My wife and I voted (WA) in favor last week. I am hopeful that this goes well, and might cause a tipping on a national scale, finally.

  3. Zinc Avenger (Sarcasm Tags 3.0 Compliant):

    Vote “yes” to prevent the Governor from vetoing the amendment to repeal the change to the State Constitution that annuls the right to stop same-sex marriage from being appealed!

  4. tubi:

    Although we’re the most backward of the four, please let Minnesota be one of those that gets it right. The anti-freedom ads make me so angry. My kids (8 and 5) already ask me about whether boys can marry boys and girls/girls. I tell them that in some places it’s OK, but some other places haven’t figured it out yet.

    I really don’t want to have to explain to them that their state considers their grandfather (my dad, who happened to be bi, although leaning strongly gay) to be somehow less of a citizen than they are, with fewer rights than they have. Unless one of my kids is also gay, but I hope that will be a moot point by then.

  5. Gregory in Seattle:

    Regarding Washington’s Ref. 74: the Legislature passed a law and the governor signed it. The ballot measure is to decide whether the now extant law should go into effect.

  6. regexp:

    This is the first time I’ve seen the Minnesota amendment referred to as “Amendment 1″ in print. They simply appear in the middle column of the ballot after the President/Senate/House/State races and the order wasn’t known until the ballots were printed. The amendment referring to (further) banning gay marriage is listed first with the second amendment requiring voter id is listed second.

    I voted absentee ballot since I’m relocating out of Minnesota. One interesting quirk is that anyone who doesn’t make a “yes” or “no” selection for an amendment is considered a “No” vote. That may be enough to keep it from being enacted.

    Unfortunately it looks like there are more than enough votes to pass the idiotic and equally unnecessary Voter ID admendment.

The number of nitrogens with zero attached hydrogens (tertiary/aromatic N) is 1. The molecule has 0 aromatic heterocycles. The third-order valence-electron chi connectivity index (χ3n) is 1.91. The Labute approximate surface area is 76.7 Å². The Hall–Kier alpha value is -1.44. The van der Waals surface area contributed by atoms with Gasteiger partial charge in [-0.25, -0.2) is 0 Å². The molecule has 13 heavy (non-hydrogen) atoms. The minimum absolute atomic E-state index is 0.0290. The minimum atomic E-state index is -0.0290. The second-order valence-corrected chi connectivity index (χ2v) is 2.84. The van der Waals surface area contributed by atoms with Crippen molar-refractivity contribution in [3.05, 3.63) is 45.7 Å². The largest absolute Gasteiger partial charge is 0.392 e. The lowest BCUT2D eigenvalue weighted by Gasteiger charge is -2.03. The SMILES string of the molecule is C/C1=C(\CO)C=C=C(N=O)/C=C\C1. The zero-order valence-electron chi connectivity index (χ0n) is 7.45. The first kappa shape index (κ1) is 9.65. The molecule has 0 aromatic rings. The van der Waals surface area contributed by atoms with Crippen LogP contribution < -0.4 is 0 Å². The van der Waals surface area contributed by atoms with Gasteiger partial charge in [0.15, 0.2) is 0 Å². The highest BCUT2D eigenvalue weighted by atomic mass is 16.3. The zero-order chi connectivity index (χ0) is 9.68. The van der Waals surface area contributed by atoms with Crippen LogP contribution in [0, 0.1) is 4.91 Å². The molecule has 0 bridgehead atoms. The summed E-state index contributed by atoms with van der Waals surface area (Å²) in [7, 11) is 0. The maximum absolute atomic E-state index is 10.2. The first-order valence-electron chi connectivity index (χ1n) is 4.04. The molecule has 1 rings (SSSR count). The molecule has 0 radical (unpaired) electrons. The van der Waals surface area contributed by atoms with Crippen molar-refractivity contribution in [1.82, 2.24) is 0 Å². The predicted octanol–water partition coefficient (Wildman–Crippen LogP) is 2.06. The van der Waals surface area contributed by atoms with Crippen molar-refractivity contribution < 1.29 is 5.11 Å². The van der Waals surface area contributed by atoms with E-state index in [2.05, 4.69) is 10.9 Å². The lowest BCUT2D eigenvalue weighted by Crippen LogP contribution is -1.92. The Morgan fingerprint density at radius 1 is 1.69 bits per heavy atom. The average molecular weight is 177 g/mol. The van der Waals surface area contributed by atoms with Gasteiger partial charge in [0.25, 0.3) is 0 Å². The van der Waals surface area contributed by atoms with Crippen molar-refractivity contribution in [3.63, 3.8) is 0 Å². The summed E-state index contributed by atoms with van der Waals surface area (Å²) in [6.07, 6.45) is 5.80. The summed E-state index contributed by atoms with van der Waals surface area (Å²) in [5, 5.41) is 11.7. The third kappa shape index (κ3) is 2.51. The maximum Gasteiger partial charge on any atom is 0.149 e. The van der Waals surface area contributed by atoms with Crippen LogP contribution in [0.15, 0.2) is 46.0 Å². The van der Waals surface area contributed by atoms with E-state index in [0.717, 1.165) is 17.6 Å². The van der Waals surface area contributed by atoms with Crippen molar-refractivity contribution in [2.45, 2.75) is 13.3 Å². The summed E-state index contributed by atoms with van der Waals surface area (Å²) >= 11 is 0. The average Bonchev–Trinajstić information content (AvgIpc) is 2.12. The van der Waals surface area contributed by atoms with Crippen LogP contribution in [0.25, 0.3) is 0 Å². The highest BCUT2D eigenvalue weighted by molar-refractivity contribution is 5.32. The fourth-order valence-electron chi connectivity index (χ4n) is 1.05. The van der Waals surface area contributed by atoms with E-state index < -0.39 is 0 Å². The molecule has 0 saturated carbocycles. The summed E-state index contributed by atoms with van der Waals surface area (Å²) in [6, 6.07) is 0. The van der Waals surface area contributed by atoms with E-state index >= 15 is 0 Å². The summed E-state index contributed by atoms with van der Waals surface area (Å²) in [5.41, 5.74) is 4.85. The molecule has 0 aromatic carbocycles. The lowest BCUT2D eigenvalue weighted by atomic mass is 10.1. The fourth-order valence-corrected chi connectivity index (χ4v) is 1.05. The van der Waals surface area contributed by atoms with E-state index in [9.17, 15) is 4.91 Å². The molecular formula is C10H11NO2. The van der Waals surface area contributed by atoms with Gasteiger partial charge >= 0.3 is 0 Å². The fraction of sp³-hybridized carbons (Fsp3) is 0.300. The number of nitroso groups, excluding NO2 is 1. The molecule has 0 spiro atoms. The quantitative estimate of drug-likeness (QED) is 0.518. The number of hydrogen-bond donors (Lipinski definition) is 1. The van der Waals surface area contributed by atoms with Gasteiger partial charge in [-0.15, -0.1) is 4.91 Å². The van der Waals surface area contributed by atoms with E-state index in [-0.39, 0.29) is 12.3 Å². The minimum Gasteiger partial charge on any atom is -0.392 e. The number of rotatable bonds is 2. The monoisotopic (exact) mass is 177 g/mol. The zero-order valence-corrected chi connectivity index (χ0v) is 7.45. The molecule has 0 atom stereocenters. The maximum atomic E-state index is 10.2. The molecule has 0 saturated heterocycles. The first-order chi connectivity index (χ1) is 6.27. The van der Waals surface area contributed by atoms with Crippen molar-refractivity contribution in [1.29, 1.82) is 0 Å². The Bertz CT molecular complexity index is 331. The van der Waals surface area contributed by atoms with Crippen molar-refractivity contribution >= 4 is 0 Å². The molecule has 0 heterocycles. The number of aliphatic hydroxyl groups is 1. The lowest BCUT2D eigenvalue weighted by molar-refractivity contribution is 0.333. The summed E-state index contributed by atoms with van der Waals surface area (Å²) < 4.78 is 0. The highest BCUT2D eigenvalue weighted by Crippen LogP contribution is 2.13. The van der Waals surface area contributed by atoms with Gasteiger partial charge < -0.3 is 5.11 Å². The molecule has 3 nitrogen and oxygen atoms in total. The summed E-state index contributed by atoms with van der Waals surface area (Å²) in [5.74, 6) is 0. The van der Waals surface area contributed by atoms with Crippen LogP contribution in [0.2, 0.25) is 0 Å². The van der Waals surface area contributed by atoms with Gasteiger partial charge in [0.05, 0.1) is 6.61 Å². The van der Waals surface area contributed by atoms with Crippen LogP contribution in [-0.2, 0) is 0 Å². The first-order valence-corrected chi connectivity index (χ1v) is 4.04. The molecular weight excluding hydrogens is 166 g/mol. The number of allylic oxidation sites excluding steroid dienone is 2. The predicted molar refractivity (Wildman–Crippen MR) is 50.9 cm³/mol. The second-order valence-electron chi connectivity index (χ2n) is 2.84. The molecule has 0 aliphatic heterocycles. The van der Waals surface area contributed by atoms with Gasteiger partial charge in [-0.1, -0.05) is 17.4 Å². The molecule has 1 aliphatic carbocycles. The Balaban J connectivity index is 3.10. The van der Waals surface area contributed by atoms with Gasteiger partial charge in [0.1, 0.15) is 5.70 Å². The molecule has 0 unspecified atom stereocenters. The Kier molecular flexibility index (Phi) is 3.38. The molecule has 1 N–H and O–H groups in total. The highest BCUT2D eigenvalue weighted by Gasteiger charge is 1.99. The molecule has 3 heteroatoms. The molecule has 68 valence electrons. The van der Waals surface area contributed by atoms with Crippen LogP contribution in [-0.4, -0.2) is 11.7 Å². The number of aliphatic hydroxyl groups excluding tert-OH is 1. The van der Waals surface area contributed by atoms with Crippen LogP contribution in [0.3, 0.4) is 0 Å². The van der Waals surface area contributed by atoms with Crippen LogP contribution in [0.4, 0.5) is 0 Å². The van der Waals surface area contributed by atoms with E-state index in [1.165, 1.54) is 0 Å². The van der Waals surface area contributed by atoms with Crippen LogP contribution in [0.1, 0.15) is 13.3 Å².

7. uncephalized:

    One interesting quirk is that anyone who doesn’t make a “yes” or “no” selection for an amendment is considered a “No” vote. That may be enough to keep it from being enacted.

    That seems less like an “interesting quirk” and more like a “blatant source of polling bias that needs to be fixed like yesterday”.

  8. Gregory in Seattle:

    @uncephalized #7 – Actually, it is pretty standard.

    A ballot measure must receive a certain minimum of total votes cast in order to pass. In many states, “total votes cast” is defined by law as the number of ballots turned in. So if I turn in a ballot, the number of votes cast is incremented whether I have made a choice on that measure or not. The effect is that an abstension is identical to a vote against passage. This is the same process used in Congress and most Legislatures, where abstentions are not counted as a vote for passage and thus have a default value of Nay.

    It is less common for “total votes cast” to be calculated item by item, where 100,000 votes for Measure A will get it passed while 100,100 votes for Measure B means it falls short.

  9. Yoritomo:

    That seems less like an “interesting quirk” and more like a “blatant source of polling bias that needs to be fixed like yesterday”.

    How so? Why is it bad to require that a constitutional amendment needs a certain amount of support among all voters, and not just among those whose ballot is valid?